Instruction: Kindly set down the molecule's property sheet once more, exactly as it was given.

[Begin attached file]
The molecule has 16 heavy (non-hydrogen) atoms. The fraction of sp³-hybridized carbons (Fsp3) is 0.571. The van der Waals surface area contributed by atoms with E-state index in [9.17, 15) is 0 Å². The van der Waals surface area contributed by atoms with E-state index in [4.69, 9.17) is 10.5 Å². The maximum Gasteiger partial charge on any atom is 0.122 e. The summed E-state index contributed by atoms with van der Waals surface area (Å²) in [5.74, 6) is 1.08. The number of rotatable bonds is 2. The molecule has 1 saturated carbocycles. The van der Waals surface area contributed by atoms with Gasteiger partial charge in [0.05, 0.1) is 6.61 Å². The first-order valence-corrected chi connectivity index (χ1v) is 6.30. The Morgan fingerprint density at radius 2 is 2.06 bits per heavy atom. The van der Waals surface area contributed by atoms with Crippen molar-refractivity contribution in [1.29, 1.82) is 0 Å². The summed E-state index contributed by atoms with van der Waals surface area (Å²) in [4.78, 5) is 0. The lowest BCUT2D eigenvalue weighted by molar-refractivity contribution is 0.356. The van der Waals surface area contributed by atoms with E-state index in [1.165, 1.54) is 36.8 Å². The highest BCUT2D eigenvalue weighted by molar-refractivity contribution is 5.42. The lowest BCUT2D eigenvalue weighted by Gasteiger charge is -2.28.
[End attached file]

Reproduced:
The molecule has 16 heavy (non-hydrogen) atoms. The fraction of sp³-hybridized carbons (Fsp3) is 0.571. The van der Waals surface area contributed by atoms with E-state index in [9.17, 15) is 0 Å². The van der Waals surface area contributed by atoms with E-state index in [4.69, 9.17) is 10.5 Å². The maximum Gasteiger partial charge on any atom is 0.122 e. The summed E-state index contributed by atoms with van der Waals surface area (Å²) in [5.74, 6) is 1.08. The number of rotatable bonds is 2. The molecule has 1 saturated carbocycles. The van der Waals surface area contributed by atoms with Gasteiger partial charge in [0.05, 0.1) is 6.61 Å². The first-order valence-corrected chi connectivity index (χ1v) is 6.30. The Morgan fingerprint density at radius 2 is 2.06 bits per heavy atom. The van der Waals surface area contributed by atoms with Crippen molar-refractivity contribution in [1.29, 1.82) is 0 Å². The summed E-state index contributed by atoms with van der Waals surface area (Å²) in [4.78, 5) is 0. The lowest BCUT2D eigenvalue weighted by molar-refractivity contribution is 0.356. The van der Waals surface area contributed by atoms with E-state index in [1.165, 1.54) is 36.8 Å². The highest BCUT2D eigenvalue weighted by molar-refractivity contribution is 5.42. The lowest BCUT2D eigenvalue weighted by Gasteiger charge is -2.28.